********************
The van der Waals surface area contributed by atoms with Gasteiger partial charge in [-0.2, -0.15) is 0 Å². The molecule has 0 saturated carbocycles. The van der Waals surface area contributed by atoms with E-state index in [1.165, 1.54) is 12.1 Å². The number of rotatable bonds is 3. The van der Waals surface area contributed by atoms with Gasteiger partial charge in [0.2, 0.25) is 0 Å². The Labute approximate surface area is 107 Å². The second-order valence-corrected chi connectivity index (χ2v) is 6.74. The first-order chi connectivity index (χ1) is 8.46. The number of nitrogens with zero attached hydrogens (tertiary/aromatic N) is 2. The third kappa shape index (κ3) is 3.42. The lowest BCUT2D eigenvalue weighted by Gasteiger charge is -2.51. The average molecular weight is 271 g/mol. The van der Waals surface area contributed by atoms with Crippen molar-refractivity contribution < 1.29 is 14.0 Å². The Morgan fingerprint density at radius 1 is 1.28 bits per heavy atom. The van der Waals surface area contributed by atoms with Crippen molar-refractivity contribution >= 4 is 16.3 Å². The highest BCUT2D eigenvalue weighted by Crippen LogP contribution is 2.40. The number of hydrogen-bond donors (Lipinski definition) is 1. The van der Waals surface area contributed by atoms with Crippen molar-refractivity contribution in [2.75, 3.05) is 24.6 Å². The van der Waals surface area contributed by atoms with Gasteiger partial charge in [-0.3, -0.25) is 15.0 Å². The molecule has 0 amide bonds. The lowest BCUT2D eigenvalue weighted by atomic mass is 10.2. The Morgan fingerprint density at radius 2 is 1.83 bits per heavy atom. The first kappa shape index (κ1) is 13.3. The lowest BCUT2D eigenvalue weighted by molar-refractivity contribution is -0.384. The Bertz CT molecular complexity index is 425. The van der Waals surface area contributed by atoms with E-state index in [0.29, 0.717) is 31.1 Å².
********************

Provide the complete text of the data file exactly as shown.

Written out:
The van der Waals surface area contributed by atoms with Gasteiger partial charge in [-0.2, -0.15) is 0 Å². The molecule has 0 saturated carbocycles. The van der Waals surface area contributed by atoms with E-state index in [1.165, 1.54) is 12.1 Å². The number of rotatable bonds is 3. The van der Waals surface area contributed by atoms with Gasteiger partial charge in [0.2, 0.25) is 0 Å². The Labute approximate surface area is 107 Å². The second-order valence-corrected chi connectivity index (χ2v) is 6.74. The first-order chi connectivity index (χ1) is 8.46. The number of nitrogens with zero attached hydrogens (tertiary/aromatic N) is 2. The third kappa shape index (κ3) is 3.42. The lowest BCUT2D eigenvalue weighted by Gasteiger charge is -2.51. The average molecular weight is 271 g/mol. The van der Waals surface area contributed by atoms with Crippen molar-refractivity contribution < 1.29 is 14.0 Å². The Morgan fingerprint density at radius 1 is 1.28 bits per heavy atom. The van der Waals surface area contributed by atoms with Crippen molar-refractivity contribution >= 4 is 16.3 Å². The highest BCUT2D eigenvalue weighted by Crippen LogP contribution is 2.40. The number of hydrogen-bond donors (Lipinski definition) is 1. The van der Waals surface area contributed by atoms with Crippen molar-refractivity contribution in [2.75, 3.05) is 24.6 Å². The van der Waals surface area contributed by atoms with Gasteiger partial charge in [-0.3, -0.25) is 15.0 Å². The molecule has 0 amide bonds. The lowest BCUT2D eigenvalue weighted by atomic mass is 10.2. The Morgan fingerprint density at radius 2 is 1.83 bits per heavy atom. The first kappa shape index (κ1) is 13.3. The lowest BCUT2D eigenvalue weighted by molar-refractivity contribution is -0.384. The Bertz CT molecular complexity index is 425. The van der Waals surface area contributed by atoms with E-state index in [0.29, 0.717) is 31.1 Å².